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Cuba, Missouri
June 12, 2003     Cuba Free Press
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June 12, 2003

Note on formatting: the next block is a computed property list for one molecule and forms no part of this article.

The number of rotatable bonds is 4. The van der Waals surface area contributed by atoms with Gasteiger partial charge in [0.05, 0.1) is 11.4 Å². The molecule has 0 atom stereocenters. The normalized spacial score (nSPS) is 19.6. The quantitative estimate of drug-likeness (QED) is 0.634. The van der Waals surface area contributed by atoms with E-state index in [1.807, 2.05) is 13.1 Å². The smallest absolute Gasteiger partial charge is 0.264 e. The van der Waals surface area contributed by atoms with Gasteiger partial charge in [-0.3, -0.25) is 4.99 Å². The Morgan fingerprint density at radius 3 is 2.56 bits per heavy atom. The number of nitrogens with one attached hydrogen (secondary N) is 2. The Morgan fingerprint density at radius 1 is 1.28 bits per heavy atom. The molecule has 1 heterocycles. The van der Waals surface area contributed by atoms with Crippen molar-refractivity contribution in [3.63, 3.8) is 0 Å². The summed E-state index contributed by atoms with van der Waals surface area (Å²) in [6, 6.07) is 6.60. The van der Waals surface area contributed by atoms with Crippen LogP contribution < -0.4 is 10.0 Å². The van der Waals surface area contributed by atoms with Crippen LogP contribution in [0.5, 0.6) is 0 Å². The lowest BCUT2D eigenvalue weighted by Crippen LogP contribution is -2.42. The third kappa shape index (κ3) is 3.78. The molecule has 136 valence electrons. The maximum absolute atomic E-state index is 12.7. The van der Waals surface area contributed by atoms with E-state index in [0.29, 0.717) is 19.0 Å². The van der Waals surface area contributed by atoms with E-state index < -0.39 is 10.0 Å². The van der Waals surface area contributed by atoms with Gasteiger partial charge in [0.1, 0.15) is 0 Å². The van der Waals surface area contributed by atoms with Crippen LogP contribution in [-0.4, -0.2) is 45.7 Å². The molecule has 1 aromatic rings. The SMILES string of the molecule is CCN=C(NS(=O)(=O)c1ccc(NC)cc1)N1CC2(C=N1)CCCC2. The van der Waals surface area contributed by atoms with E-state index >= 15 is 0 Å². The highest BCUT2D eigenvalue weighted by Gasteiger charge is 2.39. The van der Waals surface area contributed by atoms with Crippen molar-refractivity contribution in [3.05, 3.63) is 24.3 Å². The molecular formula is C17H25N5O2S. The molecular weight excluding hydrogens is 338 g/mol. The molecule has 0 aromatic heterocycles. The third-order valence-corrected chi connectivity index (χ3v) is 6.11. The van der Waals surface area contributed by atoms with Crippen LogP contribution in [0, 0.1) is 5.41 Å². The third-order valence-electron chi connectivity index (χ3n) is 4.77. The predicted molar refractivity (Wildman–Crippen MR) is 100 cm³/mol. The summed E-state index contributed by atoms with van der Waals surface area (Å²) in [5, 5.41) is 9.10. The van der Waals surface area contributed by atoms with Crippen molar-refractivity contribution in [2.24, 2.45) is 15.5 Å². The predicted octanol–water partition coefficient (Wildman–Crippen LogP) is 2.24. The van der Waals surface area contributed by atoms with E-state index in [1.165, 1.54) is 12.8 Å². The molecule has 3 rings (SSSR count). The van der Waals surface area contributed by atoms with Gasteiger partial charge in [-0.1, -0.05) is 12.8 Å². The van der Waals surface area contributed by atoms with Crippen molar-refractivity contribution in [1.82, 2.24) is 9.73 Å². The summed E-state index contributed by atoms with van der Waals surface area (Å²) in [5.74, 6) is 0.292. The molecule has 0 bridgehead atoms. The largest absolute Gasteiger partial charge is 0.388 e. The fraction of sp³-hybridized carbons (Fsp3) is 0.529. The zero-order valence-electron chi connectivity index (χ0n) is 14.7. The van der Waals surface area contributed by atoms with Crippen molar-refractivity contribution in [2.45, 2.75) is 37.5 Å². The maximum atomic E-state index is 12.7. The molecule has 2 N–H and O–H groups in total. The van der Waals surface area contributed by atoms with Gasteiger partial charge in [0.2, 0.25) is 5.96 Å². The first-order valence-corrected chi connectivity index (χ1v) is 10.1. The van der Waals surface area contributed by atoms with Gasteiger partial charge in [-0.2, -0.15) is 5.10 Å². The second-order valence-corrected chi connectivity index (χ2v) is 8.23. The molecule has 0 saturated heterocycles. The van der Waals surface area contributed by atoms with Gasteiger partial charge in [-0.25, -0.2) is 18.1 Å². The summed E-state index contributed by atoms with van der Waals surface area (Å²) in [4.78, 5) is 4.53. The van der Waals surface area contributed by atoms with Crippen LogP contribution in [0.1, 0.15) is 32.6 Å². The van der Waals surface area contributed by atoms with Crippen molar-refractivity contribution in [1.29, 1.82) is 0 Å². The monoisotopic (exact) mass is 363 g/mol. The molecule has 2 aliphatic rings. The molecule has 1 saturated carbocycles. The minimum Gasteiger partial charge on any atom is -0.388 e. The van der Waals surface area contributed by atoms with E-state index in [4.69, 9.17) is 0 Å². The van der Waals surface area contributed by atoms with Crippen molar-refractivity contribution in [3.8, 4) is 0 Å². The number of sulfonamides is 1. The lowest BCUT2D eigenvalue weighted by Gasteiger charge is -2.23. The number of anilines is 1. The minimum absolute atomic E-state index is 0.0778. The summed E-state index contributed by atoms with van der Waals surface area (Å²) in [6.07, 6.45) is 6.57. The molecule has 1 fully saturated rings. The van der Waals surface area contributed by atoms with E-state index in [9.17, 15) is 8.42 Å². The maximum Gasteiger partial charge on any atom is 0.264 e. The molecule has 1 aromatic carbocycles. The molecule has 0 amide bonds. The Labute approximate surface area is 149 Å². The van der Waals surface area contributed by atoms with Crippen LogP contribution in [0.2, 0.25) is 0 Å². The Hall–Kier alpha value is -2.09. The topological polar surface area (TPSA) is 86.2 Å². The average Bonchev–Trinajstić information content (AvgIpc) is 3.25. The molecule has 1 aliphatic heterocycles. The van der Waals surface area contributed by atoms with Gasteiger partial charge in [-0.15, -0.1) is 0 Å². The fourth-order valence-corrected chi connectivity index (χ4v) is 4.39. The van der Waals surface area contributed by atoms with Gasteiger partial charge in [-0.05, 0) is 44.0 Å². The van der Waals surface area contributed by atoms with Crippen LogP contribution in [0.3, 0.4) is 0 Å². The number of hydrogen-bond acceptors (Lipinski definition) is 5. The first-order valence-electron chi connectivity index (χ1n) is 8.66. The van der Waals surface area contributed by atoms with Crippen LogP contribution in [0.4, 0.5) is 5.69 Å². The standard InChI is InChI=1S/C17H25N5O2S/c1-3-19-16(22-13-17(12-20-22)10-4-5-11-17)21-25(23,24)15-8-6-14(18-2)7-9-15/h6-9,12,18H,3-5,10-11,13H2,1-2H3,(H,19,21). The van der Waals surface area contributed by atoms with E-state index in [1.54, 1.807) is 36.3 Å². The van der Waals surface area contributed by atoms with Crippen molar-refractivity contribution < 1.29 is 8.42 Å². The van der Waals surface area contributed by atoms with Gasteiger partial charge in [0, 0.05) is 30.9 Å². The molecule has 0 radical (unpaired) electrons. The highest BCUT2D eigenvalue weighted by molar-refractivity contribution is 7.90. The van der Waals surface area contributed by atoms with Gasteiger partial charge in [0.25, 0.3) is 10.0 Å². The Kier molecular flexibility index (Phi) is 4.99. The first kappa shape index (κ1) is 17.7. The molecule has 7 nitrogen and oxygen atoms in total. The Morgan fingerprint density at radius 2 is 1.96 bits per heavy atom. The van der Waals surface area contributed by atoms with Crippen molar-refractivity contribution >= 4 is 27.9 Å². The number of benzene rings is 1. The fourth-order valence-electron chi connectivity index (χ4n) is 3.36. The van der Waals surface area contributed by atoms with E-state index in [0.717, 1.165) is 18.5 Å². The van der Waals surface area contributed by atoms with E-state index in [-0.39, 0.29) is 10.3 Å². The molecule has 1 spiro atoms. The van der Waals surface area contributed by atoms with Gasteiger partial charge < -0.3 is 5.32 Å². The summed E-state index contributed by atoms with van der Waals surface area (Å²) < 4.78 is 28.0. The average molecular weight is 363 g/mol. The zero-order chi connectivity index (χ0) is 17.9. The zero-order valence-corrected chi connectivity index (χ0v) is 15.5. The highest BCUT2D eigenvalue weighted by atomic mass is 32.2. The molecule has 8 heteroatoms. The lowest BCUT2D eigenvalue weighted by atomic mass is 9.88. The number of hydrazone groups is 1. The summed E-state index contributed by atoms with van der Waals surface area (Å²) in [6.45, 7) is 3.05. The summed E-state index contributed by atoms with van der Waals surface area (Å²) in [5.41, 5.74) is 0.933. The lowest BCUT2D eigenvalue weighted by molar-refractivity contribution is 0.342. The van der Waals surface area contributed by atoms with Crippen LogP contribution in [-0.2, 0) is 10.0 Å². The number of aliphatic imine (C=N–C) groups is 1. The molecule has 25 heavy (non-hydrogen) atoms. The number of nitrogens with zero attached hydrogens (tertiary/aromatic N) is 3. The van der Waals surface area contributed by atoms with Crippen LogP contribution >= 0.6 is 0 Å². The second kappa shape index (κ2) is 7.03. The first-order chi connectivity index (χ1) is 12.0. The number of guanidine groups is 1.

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4A Opinion June 12, 2003 The Cuba Free Press Backgrolmd checks coming more qmcldy The Justice Department announced last month that the FBI's ability to speed up the background check process prior to gun sales has been greatly improved over the past year, du to their "technolo- gy improvements." For those of us who wish to legally purchase a handgun, shotgun or long rifle, "*his is encouraging news. It suggests the red tape may be getting easier to cut through. False matches in the National Crime Information Center's system have been all but eliminated, which helped raise the immediate response rate in background checks from an average of 71 percent in 2001 to 91 percent in 2002. What that means is not only can gun dealers get the required information about a potential purchaserawhether or not he's a convicted felon or otherwise banned from buying gunswalmost instantly, but also that the informa- tion being shared is more often than not actually correct! The Justice Department plans to distribute $48 million to help states improve their criminal history v What I Think Chris Case record keeping abilities, which should streamline the information system even further and possibly reduce inconsistencies in the remaining nine per- cent of delayed gun purchases. The attorney general, John Ashcroft, said the criminal check system running more smoothly will "make our country safer by barring access to firearms by felons, illegal aliens and others who cannot legally own guns." What he didn't mention is even more important in my view--that legal buy- ers exercising their rights as Americans to bear arms can do so with less bureaucratic hassle. Since gun checks first came into being as an extension of the Brady Act gun control law a decade ago, there have been more than 36 million back- ground: checks and only 563,000 denials (some rightfull so, others not). That's a measly two per- cent who were denied their guns. Depending upon how you look at it, either the system is doing pre- cisely what it was intended to do by weeding out a small percentage of unwanted gun buyers, or else it has been hardly worth the time, labor and costs required to implement the checks because only a tiny fraction of total (legal) purchases have been made by potentially restricted buyers. Whatever the case, at least we can feel satisfied that govern- ment is doing its best to hurry up the process. Stirrin' the Pot Wilson I. I believe 1-h00l- Hi1100Yy AiAa't- 2.. I believe A'tA'b ke i i-L,al- boxt-. "3. I o00lso believe ia g00at-o00 Clot,s, o00aA 00-ke "TooFk Guest Editorial Here's to navmg a-green' By Jack Stapleton Jr. Missouri News and Editorial Service Psychiatrists, as is their wont, have a tendency to view society from the viewpoint of whatever happens to be, if you will pardon the term, the cur- rent mental fixation of the month. Since September 11, America's shrinks have been focusing on the most recent manifestations exhibited by a nervous nation while wonder- ing aloud how each affects our behavior as the U.S. tries to remain calm and collected, even when we're invading an unfriendly nation like Iraq. Or when the White House sched- ules another presidential address to the nation, this one about Iraq, Syria, North Korea or the national headquarters of the Democratic Party. As might be expected, our attempt to remain as calm as humanly possible hasn't been helped by Washington bureau- crats, particularly those from the newly formed Department of Homeland Security. Someone connected with that agency, and I'm certainly not pointing my finger at Secretary Tom Ridge, has devised what is being called an "Anxiety Meter," a multicol- ored graphic to inform us of the degree of terrorist danger we're facing at any moment of the day or night. When he proudly unveiled his colorful chart, the former Pennsylva- nia governor boasted his ter- rorism experts would provide us with a color-coded guide about how to view foreign threats anywhere at any moment of the day or night. I recall trying to remember the five colors that'@eie cho- sen and their ranking on the anxiety meter but became con- fused when Defense Secretary Donald Rumsfeld assured us he was getting closer and clos- er to terrorist weapons of mass destruction and was not the least bit red-faced about the lack of success thus far. "Am I blue?" Rumsfeld asked rhetori- cally, "Not in the least, and our critics make all of us connected with the amazing success of the Iraq invasion understand how yellow they are when it comes time to protect our great democratic freedoms, includ- ing the right of free speech." Trying to do my bit as an open-minded citizen I did the best I could to remember on an immediate terrorist notice what each of Secretary Ridge's colors meant as well as their proper order in this new disor- derly age of anxiety--after repeating numerous times that red was the worst color we could receive some morning on the early news and where yel- low ranked in terms of orange or blue in the great scheme of things. The only anxiety color I could retain for more than 60 seconds was green, which is a favorite shade and so became the most easily remembered. Trying to be helpful even while missing the mark, Terrorist Czar Ridge assigned a descrip- tive word to each of the five anxiety classifications. As might be expected, the highest anxiety classification---red---as been assigned the description of "Severe." The one just a step lower is orange and it has been labeled "High." Right in the middle of the colors is bright yellow, but it's been designated as "Elevated." Fourth ranking blue has been labeled "Guarded" and last but not least, the anxiety color green bears a reassuring "Low" des- ignation. Let me warn you, trying to recall the anxiety colors, their ranking and their designations can be extremely frustrating, which is where the psychia- trists (See Paragraph 1) come in. Several have voiced concern about "added stress" created by the coding system, which somehow seems a relatively small problem when a terror- ist-captured jet airliner is headed for your office building. Most of us won't need any color flash from Ridge's department to react to such an No one seems turning America's protection over to a brand new federal the best path to take I think a Washington might be at this point: Don' t give to the U. S. Census which just what reluctantly, that overcounted the lation by 1.3 million after originally undercounted the by 3 million. If Washington can't rately count citizens ground, how can we accurate count of Muslims getting ready us all to der your friendly psychiatrist is his hands in hundreds of new den patients who are color-blind? GOOP KIPS REMEMBEg PAD'S PAY... DADDY! --I$ THIS [::)FII 00NOUGH FOR YOU? nv.barr yscarfoons.com . GOOD PAPS I?,EMEMBER Flle, E SAFETY! Your Thoughts Calling them back LETTER TO THE EDITOR Dear Senator/Representative: I am profoundly disappointed that it was necessary for me to call a special ses- sion. However, the budget presented to me is not only out of balance, but also moves our state backward. As a result, our state faces the gravest of circumstances. As you have discovered, it is not possi- ble to balance Missouri's budget without either finding new revenue or making dev- astating cuts. The budget presented to me makes dev- astating cuts to education and vital servic- es, and it is still $367 million out of bal- ance. Our state can do better. Missouri can do better than a budget that does the fol- lowing: * Moves 13,000 working adults off health insurance - a move that pushes low- income workers back on welfare; * Deprives 5,800 mentally retarded cit- izens of services and cuts psychiatric care for 3,200 mentally ill adults and 800 emo- tionally troubled children; * Jeopardizes higher education and prices it out of the market for many low and middle income students; and * Turns back the substantial progress we have made in education and causes an estimated 3,400 teachers and staff to lose their jobs. Not only are these cuts inconsistent with Missouri values, they are also unnec- essary. At this special session, I urge all legis- lators to turn their full attention to find- ing the revenue needed to prevent the dev- astating cuts to education and vital human services and to meet our constitu- tional obligation to balance the budget. Our work is far from over. I think our state deserves better than the budget pre- sented to me. I am confident that if we put this issue to a vote of the people, we will do better. I trust the people of this state. I trust their common sense, their fairness, and their values. My plan allows the peo- ple of Missouri to vote on whether they support closing corporate tax loopholes and other sensible tax reform efforts or whether they are willing to accept this level to education and other The citizens of Missouri honest and factual discussion, i deserve our focused attention on the! at hand. And, they deserve the ty to vote on the direction our take at this important time in In closing, I want to you my desire to work with you. we can fashion a budget that efficiently addresses the real great state and our great people. Gov. Bob EDITOR'S NOTE: The above sent to Missouri Senators Representatives by Missouri Holden prior to the rive session. Share your views... The Free Press welcomes comments and suggestions from will consider for publication any letter or article submitted. To be letters must be signed and include an address and daytime phone The publication of any letter or article does not necessarily reflect the ion of this newspaper. We reserve the right to edit any letter or reject letter or article submitted. Letters should be 200 words, or less. Mail: Letter to the Editor Cuba Free Press PO Box 568, Cuba, MO 65453 Fax: (573) 885-3803 E-mail: news@cubafreepress.coz CUBA FREE PRESS I I0 SOUTH BUCHANAN CUBA, MISSOURI 65453 PHONE 573-885-7460 Publisher & Editor ROB VIEHMAN Circulation JANICE RANSOM Advertising SANDY MORICE Printing RUSS NEW Post Office Publication No. 565-180 June 12, 2003-- Volume 44 Number 3 Cuba Free Press www.cubafreepress.com Address all communications in care of the Cuba Free Press, P.O. Box 568. Periodical Class Postage paid at Cuba, Missouri. Published weekly each Thursday morning at Cuba, Mo. 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